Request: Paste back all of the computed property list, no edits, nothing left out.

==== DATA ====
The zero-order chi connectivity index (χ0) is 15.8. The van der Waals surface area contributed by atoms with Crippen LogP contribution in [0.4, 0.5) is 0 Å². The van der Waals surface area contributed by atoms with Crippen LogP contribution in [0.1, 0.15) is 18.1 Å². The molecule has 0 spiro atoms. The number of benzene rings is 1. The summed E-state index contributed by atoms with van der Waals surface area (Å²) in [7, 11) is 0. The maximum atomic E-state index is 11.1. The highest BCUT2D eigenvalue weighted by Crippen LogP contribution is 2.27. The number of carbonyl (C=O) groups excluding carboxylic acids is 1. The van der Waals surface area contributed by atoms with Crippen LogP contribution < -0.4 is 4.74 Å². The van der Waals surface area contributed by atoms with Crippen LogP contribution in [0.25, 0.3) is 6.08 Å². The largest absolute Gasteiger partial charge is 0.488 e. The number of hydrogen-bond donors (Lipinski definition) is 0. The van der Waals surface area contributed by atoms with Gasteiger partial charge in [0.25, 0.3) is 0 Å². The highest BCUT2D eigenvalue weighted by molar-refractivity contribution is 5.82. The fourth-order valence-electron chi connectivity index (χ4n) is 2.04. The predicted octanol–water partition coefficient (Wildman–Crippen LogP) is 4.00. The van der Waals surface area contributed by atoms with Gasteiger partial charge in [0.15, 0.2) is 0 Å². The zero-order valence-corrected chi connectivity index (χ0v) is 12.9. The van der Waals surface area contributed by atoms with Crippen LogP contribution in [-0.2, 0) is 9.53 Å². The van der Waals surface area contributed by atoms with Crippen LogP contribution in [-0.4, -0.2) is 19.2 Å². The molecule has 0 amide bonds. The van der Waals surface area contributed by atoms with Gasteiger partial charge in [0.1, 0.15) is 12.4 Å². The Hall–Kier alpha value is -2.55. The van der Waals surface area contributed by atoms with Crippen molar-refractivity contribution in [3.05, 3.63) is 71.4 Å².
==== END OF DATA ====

The zero-order chi connectivity index (χ0) is 15.8. The van der Waals surface area contributed by atoms with Crippen LogP contribution in [0.4, 0.5) is 0 Å². The van der Waals surface area contributed by atoms with Crippen LogP contribution in [0.1, 0.15) is 18.1 Å². The molecule has 0 spiro atoms. The number of benzene rings is 1. The summed E-state index contributed by atoms with van der Waals surface area (Å²) in [7, 11) is 0. The maximum atomic E-state index is 11.1. The highest BCUT2D eigenvalue weighted by Crippen LogP contribution is 2.27. The number of carbonyl (C=O) groups excluding carboxylic acids is 1. The van der Waals surface area contributed by atoms with Crippen LogP contribution < -0.4 is 4.74 Å². The van der Waals surface area contributed by atoms with Crippen LogP contribution in [0.25, 0.3) is 6.08 Å². The largest absolute Gasteiger partial charge is 0.488 e. The number of hydrogen-bond donors (Lipinski definition) is 0. The van der Waals surface area contributed by atoms with Gasteiger partial charge in [0.25, 0.3) is 0 Å². The highest BCUT2D eigenvalue weighted by molar-refractivity contribution is 5.82. The fourth-order valence-electron chi connectivity index (χ4n) is 2.04. The predicted octanol–water partition coefficient (Wildman–Crippen LogP) is 4.00. The van der Waals surface area contributed by atoms with Gasteiger partial charge in [0.15, 0.2) is 0 Å². The zero-order valence-corrected chi connectivity index (χ0v) is 12.9. The van der Waals surface area contributed by atoms with Crippen LogP contribution in [-0.2, 0) is 9.53 Å². The van der Waals surface area contributed by atoms with Crippen LogP contribution in [-0.4, -0.2) is 19.2 Å². The molecule has 0 amide bonds. The van der Waals surface area contributed by atoms with Gasteiger partial charge in [0.1, 0.15) is 12.4 Å². The Hall–Kier alpha value is -2.55. The van der Waals surface area contributed by atoms with Crippen molar-refractivity contribution in [3.05, 3.63) is 71.4 Å².